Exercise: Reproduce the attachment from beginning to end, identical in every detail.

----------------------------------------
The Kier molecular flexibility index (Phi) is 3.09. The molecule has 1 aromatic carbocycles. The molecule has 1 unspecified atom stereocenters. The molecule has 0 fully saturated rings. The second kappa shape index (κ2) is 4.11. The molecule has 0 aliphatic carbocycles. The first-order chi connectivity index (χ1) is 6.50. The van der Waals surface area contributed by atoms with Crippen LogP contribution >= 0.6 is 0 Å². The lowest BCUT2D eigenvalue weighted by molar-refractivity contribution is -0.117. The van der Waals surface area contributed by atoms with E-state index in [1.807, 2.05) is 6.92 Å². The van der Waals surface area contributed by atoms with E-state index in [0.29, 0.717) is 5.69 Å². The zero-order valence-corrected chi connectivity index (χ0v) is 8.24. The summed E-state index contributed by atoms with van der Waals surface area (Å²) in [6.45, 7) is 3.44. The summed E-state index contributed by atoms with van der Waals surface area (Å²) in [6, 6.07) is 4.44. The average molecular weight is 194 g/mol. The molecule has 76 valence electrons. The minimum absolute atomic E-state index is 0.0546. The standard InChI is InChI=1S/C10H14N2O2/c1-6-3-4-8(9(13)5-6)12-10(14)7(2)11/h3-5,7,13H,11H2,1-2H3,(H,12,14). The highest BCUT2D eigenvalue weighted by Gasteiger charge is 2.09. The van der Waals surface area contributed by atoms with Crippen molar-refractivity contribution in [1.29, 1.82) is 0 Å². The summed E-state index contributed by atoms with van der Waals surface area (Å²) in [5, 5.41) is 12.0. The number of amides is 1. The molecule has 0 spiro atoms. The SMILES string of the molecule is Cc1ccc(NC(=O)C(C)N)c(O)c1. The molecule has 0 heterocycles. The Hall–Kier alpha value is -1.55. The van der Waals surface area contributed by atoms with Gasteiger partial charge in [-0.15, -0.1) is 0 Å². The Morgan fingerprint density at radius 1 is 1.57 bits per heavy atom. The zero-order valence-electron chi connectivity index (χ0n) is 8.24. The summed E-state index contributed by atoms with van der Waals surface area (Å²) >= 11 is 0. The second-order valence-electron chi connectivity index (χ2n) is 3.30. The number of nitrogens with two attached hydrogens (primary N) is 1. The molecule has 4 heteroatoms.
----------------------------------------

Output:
The Kier molecular flexibility index (Phi) is 3.09. The molecule has 1 aromatic carbocycles. The molecule has 1 unspecified atom stereocenters. The molecule has 0 fully saturated rings. The second kappa shape index (κ2) is 4.11. The molecule has 0 aliphatic carbocycles. The first-order chi connectivity index (χ1) is 6.50. The van der Waals surface area contributed by atoms with Crippen LogP contribution >= 0.6 is 0 Å². The lowest BCUT2D eigenvalue weighted by molar-refractivity contribution is -0.117. The van der Waals surface area contributed by atoms with E-state index in [1.807, 2.05) is 6.92 Å². The van der Waals surface area contributed by atoms with E-state index in [0.29, 0.717) is 5.69 Å². The zero-order valence-corrected chi connectivity index (χ0v) is 8.24. The summed E-state index contributed by atoms with van der Waals surface area (Å²) in [6.45, 7) is 3.44. The summed E-state index contributed by atoms with van der Waals surface area (Å²) in [6, 6.07) is 4.44. The average molecular weight is 194 g/mol. The molecule has 76 valence electrons. The minimum absolute atomic E-state index is 0.0546. The standard InChI is InChI=1S/C10H14N2O2/c1-6-3-4-8(9(13)5-6)12-10(14)7(2)11/h3-5,7,13H,11H2,1-2H3,(H,12,14). The highest BCUT2D eigenvalue weighted by Gasteiger charge is 2.09. The van der Waals surface area contributed by atoms with Crippen molar-refractivity contribution in [1.29, 1.82) is 0 Å². The summed E-state index contributed by atoms with van der Waals surface area (Å²) in [5, 5.41) is 12.0. The number of amides is 1. The molecule has 0 spiro atoms. The SMILES string of the molecule is Cc1ccc(NC(=O)C(C)N)c(O)c1. The molecule has 0 heterocycles. The Hall–Kier alpha value is -1.55. The van der Waals surface area contributed by atoms with Gasteiger partial charge in [-0.15, -0.1) is 0 Å². The Morgan fingerprint density at radius 1 is 1.57 bits per heavy atom. The zero-order valence-electron chi connectivity index (χ0n) is 8.24. The summed E-state index contributed by atoms with van der Waals surface area (Å²) >= 11 is 0. The second-order valence-electron chi connectivity index (χ2n) is 3.30. The number of nitrogens with two attached hydrogens (primary N) is 1. The molecule has 4 heteroatoms.